VANCOUVER, BRITISH COLUMBIA – A new report published by the Community-Based Research Centre (CBRC) calls for an end to discriminatory practices in organ and tissue donation and transplantation (OTDT) that target 2S/LGBTQ+ populations.
While changes to reduce discrimination have recently been implemented in Canada’s blood donation policies, these same rules don’t apply for organ and tissue donors. Discriminatory practices in OTDT are diverse and often informed by an outdated understanding of HIV transmission. Some current policies are not based on scientific evidence at all.
For instance, men who have had sex with men in the past 12 months are considered “increased infectious risk” donors, regardless of their relationship status or HIV prevention methods, like condoms, pre and post-exposure prophylaxis (PrEP and PEP), or the type of sexual behaviours associated (or not associated) with transmitting HIV.
"People of diverse sexual orientations and gender identities face structural discrimination and inequities in many areas of our health system,” says Dr. Murdoch Leeies, who authored the report. “When it comes to organ and tissue donation, there are a number of discriminatory policies and processes that are not supported by science and could be readily reformed to support a donation and transplantation system that is safe, inclusive and supports optimal outcomes for all.”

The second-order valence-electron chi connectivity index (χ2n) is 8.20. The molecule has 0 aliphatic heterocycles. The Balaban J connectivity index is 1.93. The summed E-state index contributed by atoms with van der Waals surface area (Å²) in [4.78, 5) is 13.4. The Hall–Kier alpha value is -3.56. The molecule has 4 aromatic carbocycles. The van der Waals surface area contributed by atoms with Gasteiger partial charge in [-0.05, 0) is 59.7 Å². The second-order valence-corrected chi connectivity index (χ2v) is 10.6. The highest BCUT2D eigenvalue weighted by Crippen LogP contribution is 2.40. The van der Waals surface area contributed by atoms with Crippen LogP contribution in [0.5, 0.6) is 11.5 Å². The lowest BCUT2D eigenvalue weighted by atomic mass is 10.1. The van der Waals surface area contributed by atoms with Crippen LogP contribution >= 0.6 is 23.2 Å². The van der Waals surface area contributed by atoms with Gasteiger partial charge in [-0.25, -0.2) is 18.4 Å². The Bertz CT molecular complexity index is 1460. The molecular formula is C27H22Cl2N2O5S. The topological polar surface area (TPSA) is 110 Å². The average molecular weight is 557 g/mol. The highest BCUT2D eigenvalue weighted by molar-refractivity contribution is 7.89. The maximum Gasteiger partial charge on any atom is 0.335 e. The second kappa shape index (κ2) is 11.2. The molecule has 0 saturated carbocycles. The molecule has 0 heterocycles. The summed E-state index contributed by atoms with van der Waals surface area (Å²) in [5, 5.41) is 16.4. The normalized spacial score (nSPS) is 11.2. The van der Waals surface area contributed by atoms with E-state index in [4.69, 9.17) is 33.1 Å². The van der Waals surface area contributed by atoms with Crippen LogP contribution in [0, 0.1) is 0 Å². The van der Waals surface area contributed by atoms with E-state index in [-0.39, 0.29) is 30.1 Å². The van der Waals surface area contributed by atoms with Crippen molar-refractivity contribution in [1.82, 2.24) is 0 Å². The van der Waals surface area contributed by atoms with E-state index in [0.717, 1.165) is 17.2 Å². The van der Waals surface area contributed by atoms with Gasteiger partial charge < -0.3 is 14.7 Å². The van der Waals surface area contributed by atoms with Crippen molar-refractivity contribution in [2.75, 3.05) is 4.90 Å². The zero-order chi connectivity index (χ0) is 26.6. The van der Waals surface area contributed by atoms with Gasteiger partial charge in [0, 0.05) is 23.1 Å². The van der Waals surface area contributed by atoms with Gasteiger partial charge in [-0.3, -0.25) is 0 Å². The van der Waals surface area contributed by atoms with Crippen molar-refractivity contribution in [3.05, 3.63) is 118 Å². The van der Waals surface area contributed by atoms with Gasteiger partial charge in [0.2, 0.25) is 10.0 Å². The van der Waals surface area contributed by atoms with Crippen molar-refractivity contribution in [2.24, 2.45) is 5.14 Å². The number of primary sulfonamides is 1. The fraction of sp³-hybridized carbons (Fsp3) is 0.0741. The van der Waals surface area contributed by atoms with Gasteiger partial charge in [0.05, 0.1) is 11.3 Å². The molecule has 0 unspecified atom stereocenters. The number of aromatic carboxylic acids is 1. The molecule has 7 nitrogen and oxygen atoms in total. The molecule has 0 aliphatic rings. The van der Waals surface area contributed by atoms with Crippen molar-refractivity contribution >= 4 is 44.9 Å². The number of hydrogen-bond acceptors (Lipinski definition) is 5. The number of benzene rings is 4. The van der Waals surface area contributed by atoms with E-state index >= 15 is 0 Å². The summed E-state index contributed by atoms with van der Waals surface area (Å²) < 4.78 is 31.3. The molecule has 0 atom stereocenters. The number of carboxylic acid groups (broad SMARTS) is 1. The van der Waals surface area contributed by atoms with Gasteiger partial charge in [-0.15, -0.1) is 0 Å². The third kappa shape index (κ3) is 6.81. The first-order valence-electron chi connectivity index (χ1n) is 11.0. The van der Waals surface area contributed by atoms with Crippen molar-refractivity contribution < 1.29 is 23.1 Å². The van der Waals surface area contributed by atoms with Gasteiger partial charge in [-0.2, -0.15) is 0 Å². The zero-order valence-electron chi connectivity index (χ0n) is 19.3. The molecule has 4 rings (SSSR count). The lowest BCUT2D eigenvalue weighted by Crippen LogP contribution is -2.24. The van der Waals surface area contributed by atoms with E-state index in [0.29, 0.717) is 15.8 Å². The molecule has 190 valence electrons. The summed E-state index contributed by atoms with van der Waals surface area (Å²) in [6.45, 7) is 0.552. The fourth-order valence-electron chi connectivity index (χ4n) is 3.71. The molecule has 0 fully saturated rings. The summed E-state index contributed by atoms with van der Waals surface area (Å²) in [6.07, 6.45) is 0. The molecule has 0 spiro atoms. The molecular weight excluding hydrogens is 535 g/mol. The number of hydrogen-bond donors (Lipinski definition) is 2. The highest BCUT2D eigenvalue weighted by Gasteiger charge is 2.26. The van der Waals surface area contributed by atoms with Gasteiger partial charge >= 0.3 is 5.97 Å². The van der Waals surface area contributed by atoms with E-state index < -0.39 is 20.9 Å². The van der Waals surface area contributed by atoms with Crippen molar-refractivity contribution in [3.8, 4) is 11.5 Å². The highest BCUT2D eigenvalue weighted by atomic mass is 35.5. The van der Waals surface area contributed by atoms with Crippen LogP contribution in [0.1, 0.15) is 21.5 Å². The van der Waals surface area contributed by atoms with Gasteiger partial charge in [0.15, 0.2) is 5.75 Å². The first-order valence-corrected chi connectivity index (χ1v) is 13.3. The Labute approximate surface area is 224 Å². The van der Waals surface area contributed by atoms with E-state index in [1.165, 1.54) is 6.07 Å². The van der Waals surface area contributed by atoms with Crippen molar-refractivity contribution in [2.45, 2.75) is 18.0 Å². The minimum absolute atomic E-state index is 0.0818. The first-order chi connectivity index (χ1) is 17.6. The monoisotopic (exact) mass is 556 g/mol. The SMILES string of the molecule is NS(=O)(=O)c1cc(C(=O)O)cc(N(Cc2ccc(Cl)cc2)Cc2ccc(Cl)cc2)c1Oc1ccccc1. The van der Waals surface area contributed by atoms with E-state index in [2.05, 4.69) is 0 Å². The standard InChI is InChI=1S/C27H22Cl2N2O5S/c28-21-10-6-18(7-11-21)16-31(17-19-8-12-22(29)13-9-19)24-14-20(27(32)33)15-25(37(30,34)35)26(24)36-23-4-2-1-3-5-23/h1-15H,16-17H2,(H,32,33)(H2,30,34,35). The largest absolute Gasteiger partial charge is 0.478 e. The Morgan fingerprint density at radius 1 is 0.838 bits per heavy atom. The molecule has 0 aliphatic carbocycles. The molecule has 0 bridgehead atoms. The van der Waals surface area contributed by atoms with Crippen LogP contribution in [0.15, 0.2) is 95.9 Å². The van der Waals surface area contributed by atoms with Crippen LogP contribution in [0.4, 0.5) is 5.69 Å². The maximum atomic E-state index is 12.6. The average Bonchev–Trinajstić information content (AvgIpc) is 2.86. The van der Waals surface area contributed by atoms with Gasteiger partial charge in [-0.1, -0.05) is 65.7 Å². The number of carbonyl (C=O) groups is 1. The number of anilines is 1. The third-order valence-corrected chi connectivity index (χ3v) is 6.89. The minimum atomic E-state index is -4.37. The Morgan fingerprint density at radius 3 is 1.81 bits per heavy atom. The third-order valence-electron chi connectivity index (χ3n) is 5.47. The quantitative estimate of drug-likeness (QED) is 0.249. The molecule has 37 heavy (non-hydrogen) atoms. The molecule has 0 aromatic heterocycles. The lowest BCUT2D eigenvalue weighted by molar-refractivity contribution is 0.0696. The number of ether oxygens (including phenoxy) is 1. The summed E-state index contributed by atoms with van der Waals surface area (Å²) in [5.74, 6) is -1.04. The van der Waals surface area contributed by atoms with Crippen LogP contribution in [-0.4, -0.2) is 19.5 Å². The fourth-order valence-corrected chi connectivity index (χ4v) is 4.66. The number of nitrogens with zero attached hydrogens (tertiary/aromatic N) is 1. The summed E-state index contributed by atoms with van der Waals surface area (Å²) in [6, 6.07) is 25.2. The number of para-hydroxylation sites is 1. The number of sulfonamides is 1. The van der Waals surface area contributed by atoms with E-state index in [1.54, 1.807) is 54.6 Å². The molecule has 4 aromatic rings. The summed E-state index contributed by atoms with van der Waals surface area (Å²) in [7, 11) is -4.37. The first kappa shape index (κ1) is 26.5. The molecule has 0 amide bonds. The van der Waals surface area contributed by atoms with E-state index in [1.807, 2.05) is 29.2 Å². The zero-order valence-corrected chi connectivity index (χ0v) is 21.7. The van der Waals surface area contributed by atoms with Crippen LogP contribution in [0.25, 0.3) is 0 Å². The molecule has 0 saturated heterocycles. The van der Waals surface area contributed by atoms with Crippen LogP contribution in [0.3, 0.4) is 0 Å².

Other discriminatory practices in the OTDT system include invasive rectal exams to identify “evidence” of anal sex. This is meant to identify potential HIV exposure, yet these exams are not backed by science and offer no clinically relevant indication of HIV status.
“Current policies in organ and tissue donation—including invasive rectal exams—harm 2S/LGBTQ+ people and people living with HIV by reinforcing stigma” says Michael Kwag, CBRC’s Knowledge Exchange and Policy Development Director. “Treating 2S/LGBTQ+ people differently in organ and tissue donation also disregards current evidence on HIV transmission and limits the number of available organs and tissues for all Canadians who need them.”
The federal Standing Committee on Health, a group of elected MPs from all political parties, previously called for an end to OTDT policies that discriminate against 2S/LGBTQ+ people as part of a 2019 report. CBRC supports the Standing Committee’s decision and has listed out 6 key recommendations to update the policies, including removing the invasive rectal examinations, and removing the 12-month abstinence criteria for men who have sex with men.
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